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Well, consider the immutable class Immutable as given below:

public final class Immutable
{
    final int x;
    final int y;
    public Immutable(int x,int y)
    {
        this.x = x;
        this.y = y;
    }
    //Setters
    public int getX()
    {
        return this.x;
    }
    public int getY()
    {
        return this.y;
    }
}

Now I am creating an object of Immutable in a class Sharable whose object is going to be shared by multiple threads:

public class Sharable
{
    private static Immutable obj;
    public static Immutable getImmutableObject()
    {
        if (obj == null) --->(1)
        {
            synchronized(this)
            {
                if(obj == null)
                {
                    obj = new Immutable(20,30); ---> (2)
                }
            }
        }
        return obj; ---> (3)
    }
}

Thread A sees the obj as null and moves into the synchronized block and creates object. Now, Since The Java Memory Model (JMM) allows multiple threads to observe the object after its initialization has begun but before it has concluded. So, Thread B could see the write to objas occurring before the writes to the fields of the Immutable. Hence Thread B could thus see a partially constructed Immutable that may well be in an invalid state and whose state may unexpectedly change later.

Isn't it making Immutable non-thread-safe ?


EDIT
OK, After having lot of look up on SO and going thorough some comments,I got to know that You can safely share a reference to an immutable object between threads after the object has been constructed. Also, as mentioned by @Makoto, it is usually required to declare the fields containing their references volatile to ensure visibility. Also , as stated by @PeterLawrey , declaring the reference to immutable object as final makes the field as thread-safe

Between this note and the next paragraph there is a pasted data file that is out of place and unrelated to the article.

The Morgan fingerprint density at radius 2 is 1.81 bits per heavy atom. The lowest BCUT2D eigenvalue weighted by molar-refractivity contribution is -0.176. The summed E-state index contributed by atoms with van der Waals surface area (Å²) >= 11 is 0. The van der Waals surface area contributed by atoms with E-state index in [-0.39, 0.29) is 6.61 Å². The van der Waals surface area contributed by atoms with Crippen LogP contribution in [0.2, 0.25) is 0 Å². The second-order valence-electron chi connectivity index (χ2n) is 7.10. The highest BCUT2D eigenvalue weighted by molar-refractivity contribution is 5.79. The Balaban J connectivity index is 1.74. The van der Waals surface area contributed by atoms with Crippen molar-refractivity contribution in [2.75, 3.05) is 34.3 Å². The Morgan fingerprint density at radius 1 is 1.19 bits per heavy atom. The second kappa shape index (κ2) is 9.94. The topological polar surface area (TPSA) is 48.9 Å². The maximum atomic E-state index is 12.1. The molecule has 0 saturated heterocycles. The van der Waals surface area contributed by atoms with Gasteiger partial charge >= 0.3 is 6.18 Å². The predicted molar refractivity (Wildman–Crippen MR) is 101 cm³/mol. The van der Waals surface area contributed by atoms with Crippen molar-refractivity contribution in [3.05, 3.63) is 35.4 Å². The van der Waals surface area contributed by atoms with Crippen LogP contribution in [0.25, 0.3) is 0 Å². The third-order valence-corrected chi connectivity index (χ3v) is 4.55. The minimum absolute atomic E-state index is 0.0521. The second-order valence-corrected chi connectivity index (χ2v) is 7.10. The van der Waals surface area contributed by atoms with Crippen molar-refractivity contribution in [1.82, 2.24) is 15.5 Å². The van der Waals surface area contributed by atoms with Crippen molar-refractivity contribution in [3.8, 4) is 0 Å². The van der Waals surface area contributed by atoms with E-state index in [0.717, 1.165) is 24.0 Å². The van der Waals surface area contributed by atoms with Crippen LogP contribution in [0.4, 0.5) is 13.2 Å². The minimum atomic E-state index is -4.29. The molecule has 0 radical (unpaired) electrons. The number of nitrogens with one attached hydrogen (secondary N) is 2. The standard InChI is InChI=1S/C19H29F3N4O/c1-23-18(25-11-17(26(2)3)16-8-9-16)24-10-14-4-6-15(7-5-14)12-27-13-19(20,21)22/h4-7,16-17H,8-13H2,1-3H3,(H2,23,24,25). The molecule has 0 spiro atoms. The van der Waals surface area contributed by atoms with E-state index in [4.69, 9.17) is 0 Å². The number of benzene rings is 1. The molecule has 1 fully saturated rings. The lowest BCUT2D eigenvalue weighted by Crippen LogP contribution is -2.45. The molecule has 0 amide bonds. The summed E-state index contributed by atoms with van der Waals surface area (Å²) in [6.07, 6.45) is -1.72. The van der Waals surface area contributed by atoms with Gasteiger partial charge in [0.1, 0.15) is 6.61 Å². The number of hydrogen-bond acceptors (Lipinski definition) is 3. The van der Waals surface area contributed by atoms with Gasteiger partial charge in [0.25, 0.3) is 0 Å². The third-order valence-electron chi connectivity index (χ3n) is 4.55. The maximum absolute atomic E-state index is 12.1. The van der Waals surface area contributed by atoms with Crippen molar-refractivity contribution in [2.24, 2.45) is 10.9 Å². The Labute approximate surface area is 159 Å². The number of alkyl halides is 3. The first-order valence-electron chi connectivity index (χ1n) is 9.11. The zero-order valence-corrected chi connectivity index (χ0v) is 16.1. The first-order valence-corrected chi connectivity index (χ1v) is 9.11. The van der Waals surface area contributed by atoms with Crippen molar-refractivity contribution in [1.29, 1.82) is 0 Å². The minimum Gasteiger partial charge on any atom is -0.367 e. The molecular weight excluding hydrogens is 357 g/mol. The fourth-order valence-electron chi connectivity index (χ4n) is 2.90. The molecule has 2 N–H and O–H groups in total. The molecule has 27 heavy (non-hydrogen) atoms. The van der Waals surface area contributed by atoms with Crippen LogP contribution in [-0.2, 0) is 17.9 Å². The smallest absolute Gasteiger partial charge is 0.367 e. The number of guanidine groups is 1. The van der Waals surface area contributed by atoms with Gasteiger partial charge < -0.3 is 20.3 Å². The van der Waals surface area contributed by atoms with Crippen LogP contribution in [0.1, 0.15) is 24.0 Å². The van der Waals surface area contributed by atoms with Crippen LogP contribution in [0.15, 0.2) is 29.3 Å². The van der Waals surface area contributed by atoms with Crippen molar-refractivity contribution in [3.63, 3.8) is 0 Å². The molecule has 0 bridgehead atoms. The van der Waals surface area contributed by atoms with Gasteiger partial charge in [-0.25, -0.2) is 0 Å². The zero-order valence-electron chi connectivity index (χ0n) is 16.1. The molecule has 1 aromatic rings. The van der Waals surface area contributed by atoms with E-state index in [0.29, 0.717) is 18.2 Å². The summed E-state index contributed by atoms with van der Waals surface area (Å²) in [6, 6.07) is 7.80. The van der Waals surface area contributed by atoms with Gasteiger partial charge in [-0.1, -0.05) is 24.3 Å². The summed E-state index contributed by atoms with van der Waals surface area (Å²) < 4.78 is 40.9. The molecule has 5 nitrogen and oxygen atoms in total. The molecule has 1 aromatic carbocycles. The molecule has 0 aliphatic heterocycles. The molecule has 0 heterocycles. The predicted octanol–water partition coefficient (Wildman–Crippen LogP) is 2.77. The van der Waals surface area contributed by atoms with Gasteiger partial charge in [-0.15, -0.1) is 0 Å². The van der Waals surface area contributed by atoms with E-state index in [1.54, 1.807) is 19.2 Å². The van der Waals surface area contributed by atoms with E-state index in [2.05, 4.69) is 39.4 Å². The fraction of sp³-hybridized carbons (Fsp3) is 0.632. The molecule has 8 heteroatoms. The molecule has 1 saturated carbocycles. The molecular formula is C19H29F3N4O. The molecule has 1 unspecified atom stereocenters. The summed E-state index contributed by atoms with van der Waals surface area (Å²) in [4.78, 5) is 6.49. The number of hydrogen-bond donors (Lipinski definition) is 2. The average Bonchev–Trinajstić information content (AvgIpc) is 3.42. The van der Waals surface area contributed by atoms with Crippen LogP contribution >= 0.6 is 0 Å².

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4  
You could just write public class Sharable { public static final Immutable obj = new Immutable(); } It would be simpler and thread safe. –  Peter Lawrey Aug 9 '14 at 23:24

2 Answers 2

up vote 4 down vote accepted

So, Thread B could see the write to objas occurring before the writes to the fields of the Immutable. Hence Thread B could thus see a partially constructed Immutable that may well be in an invalid state and whose state may unexpectedly change later.

In Java 1.4, this was true. In Java 5.0 and above, final fields are thread safe after construction.

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Thanks Peter. So, it means that Immutable objects are not thread-safe inherently everywhere? They do need to be declared final to make them thread-safe in such cases? –  Mac Aug 9 '14 at 23:27
    
If you are running Java 1.4, there could be a problem. Note: it is not guaranteed there will be a problem either. But you shouldn't be running such an old version. Use a current version and your Immutable will be immutable and thread safe. The fields need to be final to get this guarantee. –  Peter Lawrey Aug 9 '14 at 23:32
    
I am fully agreed to your point. Please correct me if I am wrong.. final can make any object thread-safe over here (no matter it is immutable or not). If I am right then why is it mentioned in most of the sites and books that immutable objects are inherently thread-safe in nature ? –  Mac Aug 9 '14 at 23:38
1  
@mac that is an over simplification. Making a field final doesn't make the object referenced immutable, not does having an immutable object guaranteed thread safety. However, most developer use thread safe means of passing data between threads, e.g. a thread safe collection such as a BlockingQueue, and using this ensures a thread safe view of the object whether final is used or not. –  Peter Lawrey Aug 9 '14 at 23:44
1